As a professional surfer, I’m super happy about what I did, and what I accomplished on my journey. I have a couple good results, a couple of CT wins, and a couple QS wins as well. And, just to be able to still be on tour at my age, I’m 35. I’m getting old. Haha! The body is fine, the mind is fine, but the fire is kind of getting smaller. Obviously, I have my family back at home and I have done the tour for years already. At one point I’m going to have to stop. It could be in a couple of years or it could be tomorrow. I don’t know. I’m just going to go day by day and see how it goes
It seems like a dream job, when did it become a dream for you? When I was younger I never thought that I could become a professional surfer just because it was too far away. I didn’t have sponsors at the time and I didn’t know how to get there. There were a few Tahitians that succeeded back in the day, Vetea David, Hira Teriinatoofa.
Growing up, with the VHS tapes back in the day, I’d be watching Kelly Slater, Shane Dorian, and all the Momentum guys. It was weird to think that life was possible, it didn’t seem it was meant to be for a Tahitian.
Obviously we are so far away from everything. But, the luckiest thing we ever had, till now, is Teahupoo. That wave brought so many good surfers around the world, and the media. The whole world was focusing on that wave for a certain amount of time. And, after being able to surf that wave, that’s when I told myself, okay, it could become a dream. I was around 17 years old. After I graduated, I said, “Okay, I’m going to try, see how it goes, I’m going to give myself five years, and by the time I’m 23, I have to be on tour.”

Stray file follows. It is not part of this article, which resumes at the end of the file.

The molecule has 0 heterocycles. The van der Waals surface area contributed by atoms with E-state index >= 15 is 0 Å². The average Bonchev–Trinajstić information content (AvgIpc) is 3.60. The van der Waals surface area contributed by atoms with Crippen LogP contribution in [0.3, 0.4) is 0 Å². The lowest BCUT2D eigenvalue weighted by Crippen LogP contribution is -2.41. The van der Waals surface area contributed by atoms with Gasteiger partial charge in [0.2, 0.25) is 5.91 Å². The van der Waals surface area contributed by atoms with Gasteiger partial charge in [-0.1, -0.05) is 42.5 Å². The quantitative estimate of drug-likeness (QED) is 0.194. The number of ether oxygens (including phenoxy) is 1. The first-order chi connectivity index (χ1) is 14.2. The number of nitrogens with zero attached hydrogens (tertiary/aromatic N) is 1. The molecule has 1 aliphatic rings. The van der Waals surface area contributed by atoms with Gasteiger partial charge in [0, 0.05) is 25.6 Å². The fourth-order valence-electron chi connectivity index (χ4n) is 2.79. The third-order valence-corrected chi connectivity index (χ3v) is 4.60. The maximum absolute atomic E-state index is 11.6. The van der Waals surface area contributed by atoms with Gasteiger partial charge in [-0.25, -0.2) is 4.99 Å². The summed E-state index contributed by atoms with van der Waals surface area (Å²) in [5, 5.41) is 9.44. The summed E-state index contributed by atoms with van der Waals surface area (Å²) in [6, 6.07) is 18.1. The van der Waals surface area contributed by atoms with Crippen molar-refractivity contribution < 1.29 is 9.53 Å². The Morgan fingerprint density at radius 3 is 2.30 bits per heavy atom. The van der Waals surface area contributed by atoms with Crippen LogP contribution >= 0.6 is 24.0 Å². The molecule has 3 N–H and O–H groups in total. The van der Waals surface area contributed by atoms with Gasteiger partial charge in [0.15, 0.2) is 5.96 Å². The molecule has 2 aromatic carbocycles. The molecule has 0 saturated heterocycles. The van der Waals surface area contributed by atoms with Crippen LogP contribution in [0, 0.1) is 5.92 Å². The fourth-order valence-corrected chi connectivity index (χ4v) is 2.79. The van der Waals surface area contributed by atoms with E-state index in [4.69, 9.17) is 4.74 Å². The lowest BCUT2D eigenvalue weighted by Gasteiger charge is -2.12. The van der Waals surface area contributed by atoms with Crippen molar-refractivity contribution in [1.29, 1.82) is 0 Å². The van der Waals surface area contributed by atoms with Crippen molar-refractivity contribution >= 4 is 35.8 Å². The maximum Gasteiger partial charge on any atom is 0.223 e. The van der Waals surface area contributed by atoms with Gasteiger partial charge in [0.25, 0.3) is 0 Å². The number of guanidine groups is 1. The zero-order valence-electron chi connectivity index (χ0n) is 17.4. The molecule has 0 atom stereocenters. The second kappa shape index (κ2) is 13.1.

When was the first time you traveled outside of Tahiti for surfing?
I was 14 years old. I went to Bali, with the Tahitian team, for the ISA World Junior event. It was the first time that I actually could see all the kids, from other countries surfing and to see the level of surfing, so I could like measure myself. I could finally know exactly where I was around the best surfers of that age at that time. So it was a good experience. I remember making the quarters, but at the same time to me, it wasn’t like make-able. It was like, “Okay, I made the quarters. But, there’s no way I can make the final, you know, I have to be from Australia, from Brazil, from another country, like there’s no Tahitians gonna make it happen.”